ACCelerate Festival at Smithsonian Features Four Georgia Tech Projects

August 30, 2017

Atlanta, GA

The Georgia Institute of Technology is participating in the first ACCelerate: ACC Smithsonian Creativity and Innovation Festival on Oct. 13-15, 2017 at the Smithsonian National Museum of American History in Washington, DC. The festival, a gathering of all institutions in the Atlantic Coast Conference, will celebrate creativity and innovation with a specific focus on science, engineering, art, and design.

The festival features performances, conversational talks, and 48 interactive installations from the 15 ACC schools. Georgia Tech will send four projects created by students, faculty, and researchers who are crossing traditional boundaries to develop new possibilities for exploration, expression, and creativity. These projects were selected from among 35 Georgia Tech submissions juried by the ACC Festival Committee:

LuminAI: LuminAI is a dome-based art installation in which participants can engage in collaborative movement improvisation with each other and virtual AI-based dance partners. Rather than focus on the human as master creator and the computer as the traditional “support tool” - LuminAI examines how humans and machines can co-create experiences together. As a result, the LuminAI installation is a movement-based play space where participants can freely dance with AI-based characters. The virtual agents analyze participant movements and improvise responses; in other words, the agents learn how to dance by dancing with us.  For space considerations, the interactive experience at the festival will utilize a large shadow screen. Participants: Brian Magerko, Duri Long, and Mikhail Jacob.

Electrocet: The Electrocet project started with the idea that you shouldn't have to buy a sports car or an electric vehicle or a commuter car - there should be a car that can excel in all driving scenarios, just by selecting the right drive mode. The Electrocet is a proof-of-concept vehicle for a super-versatile electric powertrain system that can deliver electric-only commuting, superb fuel economy, and thrilling acceleration. Students made everything: the frame, suspension, and drivetrain. The car is a bold concept for the future of automotive powertrain design. Participants: Ben Horst, Josh Preissle, and Alex Gray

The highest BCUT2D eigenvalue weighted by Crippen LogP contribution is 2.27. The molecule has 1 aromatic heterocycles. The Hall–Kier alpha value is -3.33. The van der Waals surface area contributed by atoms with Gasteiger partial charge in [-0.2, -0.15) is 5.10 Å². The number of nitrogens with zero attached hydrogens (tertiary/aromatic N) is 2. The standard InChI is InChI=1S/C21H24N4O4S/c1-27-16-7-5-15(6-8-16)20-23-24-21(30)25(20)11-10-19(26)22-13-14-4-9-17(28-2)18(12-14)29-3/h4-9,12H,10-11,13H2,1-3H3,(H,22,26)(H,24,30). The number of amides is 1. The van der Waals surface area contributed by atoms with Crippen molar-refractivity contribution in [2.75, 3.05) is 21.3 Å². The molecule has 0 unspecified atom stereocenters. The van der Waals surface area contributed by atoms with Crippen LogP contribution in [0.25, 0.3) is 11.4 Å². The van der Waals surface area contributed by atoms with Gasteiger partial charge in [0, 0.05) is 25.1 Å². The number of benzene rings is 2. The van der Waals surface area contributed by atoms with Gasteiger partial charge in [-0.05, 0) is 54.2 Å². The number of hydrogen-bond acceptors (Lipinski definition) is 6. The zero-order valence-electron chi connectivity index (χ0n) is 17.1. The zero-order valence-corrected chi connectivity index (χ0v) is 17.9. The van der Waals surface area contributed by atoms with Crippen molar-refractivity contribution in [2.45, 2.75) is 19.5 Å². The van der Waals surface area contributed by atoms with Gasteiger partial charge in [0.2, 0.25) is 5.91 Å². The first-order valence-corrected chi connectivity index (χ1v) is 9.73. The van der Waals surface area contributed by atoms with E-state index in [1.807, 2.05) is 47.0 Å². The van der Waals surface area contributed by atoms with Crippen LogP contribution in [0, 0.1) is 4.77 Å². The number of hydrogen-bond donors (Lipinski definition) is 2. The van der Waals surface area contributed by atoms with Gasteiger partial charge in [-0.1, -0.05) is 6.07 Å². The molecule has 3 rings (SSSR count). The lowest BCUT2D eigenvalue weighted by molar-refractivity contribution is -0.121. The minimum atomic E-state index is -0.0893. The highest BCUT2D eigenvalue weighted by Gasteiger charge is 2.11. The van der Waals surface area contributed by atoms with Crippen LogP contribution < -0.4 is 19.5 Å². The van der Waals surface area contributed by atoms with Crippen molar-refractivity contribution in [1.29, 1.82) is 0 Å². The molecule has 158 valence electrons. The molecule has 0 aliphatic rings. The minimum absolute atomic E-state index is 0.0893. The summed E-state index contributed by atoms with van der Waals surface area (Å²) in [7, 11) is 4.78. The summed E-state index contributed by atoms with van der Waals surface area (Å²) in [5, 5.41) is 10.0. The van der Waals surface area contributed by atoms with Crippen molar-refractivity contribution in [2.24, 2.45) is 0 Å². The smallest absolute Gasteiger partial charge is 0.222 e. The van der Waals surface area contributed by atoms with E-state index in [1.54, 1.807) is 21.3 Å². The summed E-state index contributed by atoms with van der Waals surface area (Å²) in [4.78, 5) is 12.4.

Creative Collisions: Georgia Tech technologists collaborated with artist Katherine H. Fisher to build an interactive garment that engages audience participation in her performance piece Characters. The garment “Le Monstre” is a fun “fraggle rock” type creation that includes touch sensors, stretch sensors, distance sensors, and accelerometers. The creation of this project offered opportunities for artists to learn about engineering and technology creative processes, while also allowing experts in engineering and technology to see first-hand what artists need to relate to broad audiences in site-specific locations in their process and practice. At the festival, the garment will be on display with interactive capabilities. Participant: Clint Zeagler, Laura Levy, Katherine Helen Fisher, and Shimmy Boyle

RIB CAGE: RIB CAGE is an electro-acoustic instrument that incorporates elements of robotics. This instrument is designed to explore the relationship between human and robot co-performing in a single instrument. Through the use of robotics, the interactive aspect of the instrument is made physical and visible. The metaphor for this instrument is a rib cage (3D printed plastic ribs) with spines (aluminum bars) and a heart (solenoid and red LED). The human musician performs on the 3D printed rib cage as well as the aluminum bars while the robotic component hits the aluminum bars. The human’s performance on the instrument affects how the robotic components interact, and this robotic interaction is intended to affect and inspire the performer. The instrument is designed for performing experimental percussive music as well as drone and noise music. Participant: Takumi Ogata

Funding for Georgia Tech's participation in the ACCelerate Festival is generously provided by the Georgia Tech Division of Student Life and the Office of the Arts, the George W. Woodruff School of Mechanical Engineering, the Georgia Tech Parents Fund, Steve Chaddick, and Marion and Gail Glover.


Georgia Tech’s participation in the festival is coordinated by the Office of the Arts. For more information please contact Es Famojure at 404-385-4845.



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